TIME Music

Taylor Swift’s Spotify Paycheck Mystery

Photograph by Martin Schoeller for TIME

Spotify and the pop star's record label provide new figures to defend themselves in the battle over profits from the streaming-music service

Read TIME’s full interview with Taylor Swift.

Taylor Swift has been paid less than $500,000 in the past 12 months for domestic streaming of her songs, Scott Borchetta, the CEO of Taylor Swift’s record label, the independent Nashville-based Big Machine, told TIME Wednesday.

His statement is the latest salvo in an increasingly heated disagreement between Swift and Spotify. The disagreement has sent ripples through the music industry, with the country’s most successful musician removing her work from an admired new online music model.

According to Borchetta, the actual amount his label has received in return for domestic streams of Swift’s music—$496,044—is drastically smaller than the amount Spotify has suggested the artist receives. That sum represents only a portion of the amount paid out by the streaming service. Spotify CEO Daniel Ek said Tuesday that the label for an artist of Swift’s popularity could expect to receive $6 million in the next year from the streaming service as the site’s audience grows. Borchetta said his label had made more from streaming Taylor Swift’s videos on the video site Vevo than it has from putting her music on Spotify.

A Spotify spokesperson told TIME that the total payout for Swift’s streaming over the past 12 months globally was $2 million.

MORE: Spotify CEO “really frustrated” with Taylor Swift

“The more we grow, the more we pay artists, and we’re growing like crazy,” said Jonathan Prince, Spotify’s global head of communications and public policy. “Our users, both free and paid, have grown by more than 50 percent in the last year, which means that the run rate for artists of every level of popularity keeps climbing. And Taylor just put out a great record, so her popularity has grown too. We paid Taylor’s label and publisher roughly half a million dollars in the month before she took her catalog down—without even having 1989 on our service—and that was only going to go up.”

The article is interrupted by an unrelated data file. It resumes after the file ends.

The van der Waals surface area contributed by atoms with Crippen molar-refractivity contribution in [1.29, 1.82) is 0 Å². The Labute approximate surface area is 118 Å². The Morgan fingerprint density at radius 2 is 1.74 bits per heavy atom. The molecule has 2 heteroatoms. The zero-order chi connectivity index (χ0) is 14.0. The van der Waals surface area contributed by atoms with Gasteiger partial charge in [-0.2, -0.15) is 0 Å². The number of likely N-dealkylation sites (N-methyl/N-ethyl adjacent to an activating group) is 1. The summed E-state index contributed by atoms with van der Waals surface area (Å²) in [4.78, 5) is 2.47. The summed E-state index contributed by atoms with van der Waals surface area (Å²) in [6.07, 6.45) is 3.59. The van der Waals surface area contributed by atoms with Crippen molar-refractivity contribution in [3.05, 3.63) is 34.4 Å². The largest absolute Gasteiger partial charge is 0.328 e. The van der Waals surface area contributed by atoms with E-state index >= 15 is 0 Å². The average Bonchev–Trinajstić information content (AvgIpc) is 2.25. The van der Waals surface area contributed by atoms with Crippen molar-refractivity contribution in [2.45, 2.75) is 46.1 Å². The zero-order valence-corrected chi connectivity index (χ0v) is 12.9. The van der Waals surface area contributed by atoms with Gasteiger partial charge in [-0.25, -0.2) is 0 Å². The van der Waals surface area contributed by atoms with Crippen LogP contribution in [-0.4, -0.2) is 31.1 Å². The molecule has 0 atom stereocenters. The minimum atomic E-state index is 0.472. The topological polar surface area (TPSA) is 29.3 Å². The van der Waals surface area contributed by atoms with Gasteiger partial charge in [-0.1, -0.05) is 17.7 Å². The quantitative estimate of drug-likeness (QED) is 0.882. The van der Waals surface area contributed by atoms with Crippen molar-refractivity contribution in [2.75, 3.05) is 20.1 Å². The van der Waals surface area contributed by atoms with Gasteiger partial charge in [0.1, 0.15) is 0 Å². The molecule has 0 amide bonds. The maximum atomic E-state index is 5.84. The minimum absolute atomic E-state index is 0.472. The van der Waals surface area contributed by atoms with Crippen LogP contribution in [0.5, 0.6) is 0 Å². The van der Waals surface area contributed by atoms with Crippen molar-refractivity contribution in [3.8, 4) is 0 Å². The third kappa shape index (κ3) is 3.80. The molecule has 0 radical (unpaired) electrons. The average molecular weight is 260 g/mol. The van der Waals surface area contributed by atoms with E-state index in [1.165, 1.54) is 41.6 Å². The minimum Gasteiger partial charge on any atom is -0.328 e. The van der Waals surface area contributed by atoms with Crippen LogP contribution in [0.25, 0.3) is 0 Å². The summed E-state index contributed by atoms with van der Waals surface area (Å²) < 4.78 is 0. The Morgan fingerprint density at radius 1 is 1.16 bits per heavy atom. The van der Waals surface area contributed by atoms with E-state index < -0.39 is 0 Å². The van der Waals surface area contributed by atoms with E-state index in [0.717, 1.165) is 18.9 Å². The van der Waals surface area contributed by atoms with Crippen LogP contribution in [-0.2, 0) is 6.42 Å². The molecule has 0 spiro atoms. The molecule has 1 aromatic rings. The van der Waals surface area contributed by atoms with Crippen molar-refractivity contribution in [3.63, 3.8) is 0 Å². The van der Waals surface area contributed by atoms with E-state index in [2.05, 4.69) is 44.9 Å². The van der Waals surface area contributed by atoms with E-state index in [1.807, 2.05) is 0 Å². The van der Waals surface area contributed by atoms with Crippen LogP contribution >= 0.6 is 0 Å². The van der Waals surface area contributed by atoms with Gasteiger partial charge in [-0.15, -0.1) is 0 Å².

On Nov. 3, Swift pulled her entire catalog from the streaming service, which claims over 50 million users, more than 10 million of whom have paid subscriptions. No artist today can match Swift’s popularity: her new album 1989 has sold nearly 1.7 million copies nationwide in its first two weeks on sale, according to Nielsen SoundScan.

Swift and Borchetta both say that removing her music from Spotify is meant to make a larger point.

“The facts show that the music industry was much better off before Spotify hit these shores,” Borchetta said. “Don’t forget this is for the most successful artist in music today. What about the rest of the artists out there struggling to make a career? Over the last year, what Spotify has paid is the equivalent of less than 50,000 albums sold.”

At first, Spotify asked Swift to come back in a blog post. But after Borchetta said on a radio show on Nov. 7 that he had been hearing from other artists and managers who also want to leave Spotify—country star Jason Aldean just pulled his latest album from the service—Ek posted a broader defense of Spotify’s model. He claims Spotify has paid $2 billion to labels and publishers since its founding in 2008, and says the service, through its mix of paid and ad-supported subscriptions, is replacing revenue the music business had lost to piracy.

This isn’t the first time a major recording artist has tussled with Spotify. In October 2013, Radiohead’s Thom Yorke pulled his solo songs off the site to protest the size of its payouts.

–With reporting by Matt Vella

Read next: Taylor Swift on 1989, Spotify, Her Next Tour and Female Role Models

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